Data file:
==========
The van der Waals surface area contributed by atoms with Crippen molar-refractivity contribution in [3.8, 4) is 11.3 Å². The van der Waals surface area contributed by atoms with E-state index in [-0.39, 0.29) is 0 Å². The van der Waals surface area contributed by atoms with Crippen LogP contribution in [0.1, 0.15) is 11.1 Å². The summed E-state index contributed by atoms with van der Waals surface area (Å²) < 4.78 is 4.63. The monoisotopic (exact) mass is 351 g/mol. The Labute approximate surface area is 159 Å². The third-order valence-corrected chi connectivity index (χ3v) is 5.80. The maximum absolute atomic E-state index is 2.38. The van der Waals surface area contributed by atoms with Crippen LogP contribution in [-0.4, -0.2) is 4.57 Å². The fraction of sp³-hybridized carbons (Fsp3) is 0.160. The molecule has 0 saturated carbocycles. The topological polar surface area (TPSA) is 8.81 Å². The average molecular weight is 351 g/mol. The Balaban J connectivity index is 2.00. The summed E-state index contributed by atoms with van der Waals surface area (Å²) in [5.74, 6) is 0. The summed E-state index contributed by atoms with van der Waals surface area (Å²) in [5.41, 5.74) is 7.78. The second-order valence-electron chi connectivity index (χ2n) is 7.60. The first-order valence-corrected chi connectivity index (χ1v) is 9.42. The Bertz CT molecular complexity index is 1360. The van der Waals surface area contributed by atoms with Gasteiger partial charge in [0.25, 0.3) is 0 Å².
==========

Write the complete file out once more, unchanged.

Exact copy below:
The van der Waals surface area contributed by atoms with Crippen molar-refractivity contribution in [3.8, 4) is 11.3 Å². The van der Waals surface area contributed by atoms with E-state index in [-0.39, 0.29) is 0 Å². The van der Waals surface area contributed by atoms with Crippen LogP contribution in [0.1, 0.15) is 11.1 Å². The summed E-state index contributed by atoms with van der Waals surface area (Å²) < 4.78 is 4.63. The monoisotopic (exact) mass is 351 g/mol. The Labute approximate surface area is 159 Å². The third-order valence-corrected chi connectivity index (χ3v) is 5.80. The maximum absolute atomic E-state index is 2.38. The van der Waals surface area contributed by atoms with Crippen LogP contribution in [-0.4, -0.2) is 4.57 Å². The fraction of sp³-hybridized carbons (Fsp3) is 0.160. The molecule has 0 saturated carbocycles. The topological polar surface area (TPSA) is 8.81 Å². The average molecular weight is 351 g/mol. The Balaban J connectivity index is 2.00. The summed E-state index contributed by atoms with van der Waals surface area (Å²) in [5.74, 6) is 0. The summed E-state index contributed by atoms with van der Waals surface area (Å²) in [5.41, 5.74) is 7.78. The second-order valence-electron chi connectivity index (χ2n) is 7.60. The first-order valence-corrected chi connectivity index (χ1v) is 9.42. The Bertz CT molecular complexity index is 1360. The van der Waals surface area contributed by atoms with Gasteiger partial charge in [0.25, 0.3) is 0 Å².